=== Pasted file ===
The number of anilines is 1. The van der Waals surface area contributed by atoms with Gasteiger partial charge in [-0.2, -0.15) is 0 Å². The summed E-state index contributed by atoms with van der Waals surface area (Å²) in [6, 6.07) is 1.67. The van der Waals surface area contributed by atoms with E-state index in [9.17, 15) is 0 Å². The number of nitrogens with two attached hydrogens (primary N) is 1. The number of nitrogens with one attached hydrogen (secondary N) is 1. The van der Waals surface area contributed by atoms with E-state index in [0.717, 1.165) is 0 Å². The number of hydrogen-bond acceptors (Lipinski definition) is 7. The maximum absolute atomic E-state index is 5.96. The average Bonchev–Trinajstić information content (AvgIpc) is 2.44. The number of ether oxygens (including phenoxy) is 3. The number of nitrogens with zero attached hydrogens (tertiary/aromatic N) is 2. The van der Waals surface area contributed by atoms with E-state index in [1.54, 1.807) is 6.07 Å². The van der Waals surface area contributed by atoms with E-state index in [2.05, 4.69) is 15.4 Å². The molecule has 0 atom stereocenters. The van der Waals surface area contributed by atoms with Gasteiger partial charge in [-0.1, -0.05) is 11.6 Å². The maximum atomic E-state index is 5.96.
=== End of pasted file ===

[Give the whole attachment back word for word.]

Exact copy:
The number of anilines is 1. The van der Waals surface area contributed by atoms with Gasteiger partial charge in [-0.2, -0.15) is 0 Å². The summed E-state index contributed by atoms with van der Waals surface area (Å²) in [6, 6.07) is 1.67. The van der Waals surface area contributed by atoms with E-state index in [9.17, 15) is 0 Å². The number of nitrogens with two attached hydrogens (primary N) is 1. The number of nitrogens with one attached hydrogen (secondary N) is 1. The van der Waals surface area contributed by atoms with E-state index in [0.717, 1.165) is 0 Å². The number of hydrogen-bond acceptors (Lipinski definition) is 7. The maximum absolute atomic E-state index is 5.96. The average Bonchev–Trinajstić information content (AvgIpc) is 2.44. The number of ether oxygens (including phenoxy) is 3. The number of nitrogens with zero attached hydrogens (tertiary/aromatic N) is 2. The van der Waals surface area contributed by atoms with E-state index in [1.54, 1.807) is 6.07 Å². The van der Waals surface area contributed by atoms with E-state index in [2.05, 4.69) is 15.4 Å². The molecule has 0 atom stereocenters. The van der Waals surface area contributed by atoms with Gasteiger partial charge in [-0.1, -0.05) is 11.6 Å². The maximum atomic E-state index is 5.96.